Will Mozambique’s fragile peace survive its election?

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After casting his vote in Mozambique’s election on Tuesday, President Felipe Nyusi said his country had decided to follow peace, but that peace in a country that’s set to become one of the world’s main gas exporters could be in jeopardy, depending on the outcome of the poll.

Two months ago Nyusi’s Frelimo party agreed a peace deal with its old civil war foe turned opposition rival Renamo.

The presidential, legislative and provincial election is widely expected to extend Frelimo’s decades-long rule.

Renamo, meanwhile, is hoping that electoral changes agreed under the peace pact will mean it wins back control of its traditional heartlands in central and northern provinces.

If they do, it’ll be the first time since the country’s civil war ended in 1992. Since then sporadic violence has flared, including after Renamo challenged election results in 1992.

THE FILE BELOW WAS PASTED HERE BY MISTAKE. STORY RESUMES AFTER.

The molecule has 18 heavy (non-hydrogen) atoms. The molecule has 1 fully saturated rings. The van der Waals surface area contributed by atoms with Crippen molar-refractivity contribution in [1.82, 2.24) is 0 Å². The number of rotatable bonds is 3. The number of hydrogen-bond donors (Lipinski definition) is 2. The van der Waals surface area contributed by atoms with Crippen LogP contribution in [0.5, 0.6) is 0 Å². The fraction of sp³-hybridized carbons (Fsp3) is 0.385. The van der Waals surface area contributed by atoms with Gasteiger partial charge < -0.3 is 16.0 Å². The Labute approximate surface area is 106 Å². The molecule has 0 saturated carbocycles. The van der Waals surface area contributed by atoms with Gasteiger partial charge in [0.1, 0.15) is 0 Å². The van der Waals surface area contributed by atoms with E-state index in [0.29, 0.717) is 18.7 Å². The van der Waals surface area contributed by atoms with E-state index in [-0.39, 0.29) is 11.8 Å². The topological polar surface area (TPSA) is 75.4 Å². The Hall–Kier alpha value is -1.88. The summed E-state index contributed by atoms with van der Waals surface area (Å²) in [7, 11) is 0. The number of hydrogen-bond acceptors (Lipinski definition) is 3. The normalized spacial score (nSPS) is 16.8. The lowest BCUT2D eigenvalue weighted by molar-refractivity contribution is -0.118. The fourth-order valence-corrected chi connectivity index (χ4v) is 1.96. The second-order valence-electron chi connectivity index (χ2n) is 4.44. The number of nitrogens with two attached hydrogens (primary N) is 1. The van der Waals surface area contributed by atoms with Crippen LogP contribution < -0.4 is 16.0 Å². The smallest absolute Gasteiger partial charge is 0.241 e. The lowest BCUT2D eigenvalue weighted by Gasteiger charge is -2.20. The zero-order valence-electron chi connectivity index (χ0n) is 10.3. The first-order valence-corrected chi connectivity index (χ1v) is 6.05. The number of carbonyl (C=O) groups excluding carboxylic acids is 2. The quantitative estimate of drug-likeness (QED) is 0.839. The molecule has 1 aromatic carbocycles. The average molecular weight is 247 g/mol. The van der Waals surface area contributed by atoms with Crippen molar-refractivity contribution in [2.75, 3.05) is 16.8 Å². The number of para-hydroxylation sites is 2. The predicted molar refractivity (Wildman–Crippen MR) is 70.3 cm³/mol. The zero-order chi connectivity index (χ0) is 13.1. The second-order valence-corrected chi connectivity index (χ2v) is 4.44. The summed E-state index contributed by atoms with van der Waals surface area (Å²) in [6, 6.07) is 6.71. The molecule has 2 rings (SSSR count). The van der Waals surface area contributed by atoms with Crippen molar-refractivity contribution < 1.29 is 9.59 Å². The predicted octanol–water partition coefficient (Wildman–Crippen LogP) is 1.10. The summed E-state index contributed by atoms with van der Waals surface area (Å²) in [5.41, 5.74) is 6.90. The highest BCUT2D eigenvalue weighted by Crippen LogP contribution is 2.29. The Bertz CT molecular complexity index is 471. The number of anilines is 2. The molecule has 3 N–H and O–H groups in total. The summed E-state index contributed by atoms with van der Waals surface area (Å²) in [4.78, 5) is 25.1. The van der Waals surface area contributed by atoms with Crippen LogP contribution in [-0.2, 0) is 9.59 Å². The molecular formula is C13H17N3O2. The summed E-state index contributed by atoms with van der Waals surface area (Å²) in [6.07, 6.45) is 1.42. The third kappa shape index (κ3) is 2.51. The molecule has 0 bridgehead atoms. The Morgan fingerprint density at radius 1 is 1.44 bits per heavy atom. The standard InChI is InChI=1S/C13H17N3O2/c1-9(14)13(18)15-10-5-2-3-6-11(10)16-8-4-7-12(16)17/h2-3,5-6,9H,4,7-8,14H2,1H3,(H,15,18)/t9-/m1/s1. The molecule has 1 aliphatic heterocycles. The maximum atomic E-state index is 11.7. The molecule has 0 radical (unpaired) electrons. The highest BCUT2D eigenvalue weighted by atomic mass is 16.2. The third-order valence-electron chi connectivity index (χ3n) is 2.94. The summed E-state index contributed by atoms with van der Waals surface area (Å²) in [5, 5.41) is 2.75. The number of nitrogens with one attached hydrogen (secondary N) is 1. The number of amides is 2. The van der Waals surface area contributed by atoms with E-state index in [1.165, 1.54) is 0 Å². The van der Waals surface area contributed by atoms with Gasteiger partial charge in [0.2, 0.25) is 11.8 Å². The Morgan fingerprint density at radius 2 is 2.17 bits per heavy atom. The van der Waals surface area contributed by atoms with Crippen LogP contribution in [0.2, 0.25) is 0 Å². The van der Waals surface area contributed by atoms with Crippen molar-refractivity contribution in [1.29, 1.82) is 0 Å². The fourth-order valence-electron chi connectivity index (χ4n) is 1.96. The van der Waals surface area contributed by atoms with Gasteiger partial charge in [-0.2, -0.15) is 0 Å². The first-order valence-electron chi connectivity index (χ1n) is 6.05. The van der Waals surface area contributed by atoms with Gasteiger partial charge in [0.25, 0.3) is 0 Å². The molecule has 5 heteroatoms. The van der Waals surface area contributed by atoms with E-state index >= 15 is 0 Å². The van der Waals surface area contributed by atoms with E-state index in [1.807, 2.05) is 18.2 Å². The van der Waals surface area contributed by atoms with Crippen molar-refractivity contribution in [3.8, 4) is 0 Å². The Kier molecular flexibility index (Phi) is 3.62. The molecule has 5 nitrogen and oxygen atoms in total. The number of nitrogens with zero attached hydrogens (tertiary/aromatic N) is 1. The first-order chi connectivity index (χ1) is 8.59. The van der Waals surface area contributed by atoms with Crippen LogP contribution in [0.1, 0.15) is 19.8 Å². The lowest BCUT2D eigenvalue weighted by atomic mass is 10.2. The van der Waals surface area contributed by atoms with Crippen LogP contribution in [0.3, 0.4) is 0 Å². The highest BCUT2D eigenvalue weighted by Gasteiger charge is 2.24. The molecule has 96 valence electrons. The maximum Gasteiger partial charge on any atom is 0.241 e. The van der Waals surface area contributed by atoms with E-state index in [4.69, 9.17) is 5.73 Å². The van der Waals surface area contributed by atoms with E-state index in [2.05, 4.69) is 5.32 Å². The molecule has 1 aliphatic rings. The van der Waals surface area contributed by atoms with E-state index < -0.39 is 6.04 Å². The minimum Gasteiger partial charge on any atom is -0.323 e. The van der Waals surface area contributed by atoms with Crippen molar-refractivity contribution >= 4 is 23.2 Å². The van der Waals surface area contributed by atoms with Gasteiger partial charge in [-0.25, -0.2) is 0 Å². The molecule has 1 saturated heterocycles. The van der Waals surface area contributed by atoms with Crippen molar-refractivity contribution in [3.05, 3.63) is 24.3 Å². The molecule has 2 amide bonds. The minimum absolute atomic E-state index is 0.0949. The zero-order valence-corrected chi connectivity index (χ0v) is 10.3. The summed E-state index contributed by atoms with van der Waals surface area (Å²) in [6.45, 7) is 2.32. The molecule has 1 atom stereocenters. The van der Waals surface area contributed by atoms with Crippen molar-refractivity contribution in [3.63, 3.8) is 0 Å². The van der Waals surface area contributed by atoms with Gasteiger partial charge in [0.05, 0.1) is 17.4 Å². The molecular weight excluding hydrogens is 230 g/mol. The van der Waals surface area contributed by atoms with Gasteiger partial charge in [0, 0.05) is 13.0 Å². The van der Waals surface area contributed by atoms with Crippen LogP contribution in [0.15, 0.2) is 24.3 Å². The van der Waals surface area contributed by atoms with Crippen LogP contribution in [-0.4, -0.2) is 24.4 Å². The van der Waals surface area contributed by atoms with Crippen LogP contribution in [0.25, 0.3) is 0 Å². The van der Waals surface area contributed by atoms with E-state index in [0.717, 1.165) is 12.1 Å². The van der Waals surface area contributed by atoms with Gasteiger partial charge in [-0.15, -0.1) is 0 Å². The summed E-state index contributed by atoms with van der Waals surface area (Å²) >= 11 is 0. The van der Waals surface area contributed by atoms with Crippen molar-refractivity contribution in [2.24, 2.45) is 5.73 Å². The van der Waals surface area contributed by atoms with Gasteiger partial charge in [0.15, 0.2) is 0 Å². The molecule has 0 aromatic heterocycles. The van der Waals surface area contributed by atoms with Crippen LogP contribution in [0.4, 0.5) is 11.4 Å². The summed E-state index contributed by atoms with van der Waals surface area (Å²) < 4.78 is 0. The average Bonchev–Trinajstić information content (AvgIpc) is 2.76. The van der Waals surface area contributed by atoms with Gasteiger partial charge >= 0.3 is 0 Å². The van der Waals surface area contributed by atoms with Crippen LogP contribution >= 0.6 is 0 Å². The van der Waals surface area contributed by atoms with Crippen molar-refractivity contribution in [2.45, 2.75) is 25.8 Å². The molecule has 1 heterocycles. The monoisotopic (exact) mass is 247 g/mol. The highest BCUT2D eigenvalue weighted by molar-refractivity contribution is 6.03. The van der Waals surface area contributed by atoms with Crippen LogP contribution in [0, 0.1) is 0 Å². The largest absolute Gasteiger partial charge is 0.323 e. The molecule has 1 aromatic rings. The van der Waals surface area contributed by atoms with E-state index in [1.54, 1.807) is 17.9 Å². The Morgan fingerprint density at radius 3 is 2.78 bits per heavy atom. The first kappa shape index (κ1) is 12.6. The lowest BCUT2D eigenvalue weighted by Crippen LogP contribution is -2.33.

The fear is, according to analysts, that a failure to make such gains will cause unrest and undermine the former rebel group’s incentive for sticking to the peace accord.

For most of Mozambique’s 13 million registered voters, Frelimo has been in power since they were born and for some that’s a good thing.

However, a corruption scandal over government borrowing has hit the economy and damaged Nyusi’s popularity.

A low-level Islamist insurgency in the north, on the doorstep of billion-dollar gas projects being developed by the likes of Exxon and Total, has also taken the shine off his presidency.

Mozambique’s laws allow 15 days for the results to be announced, though they may come sooner.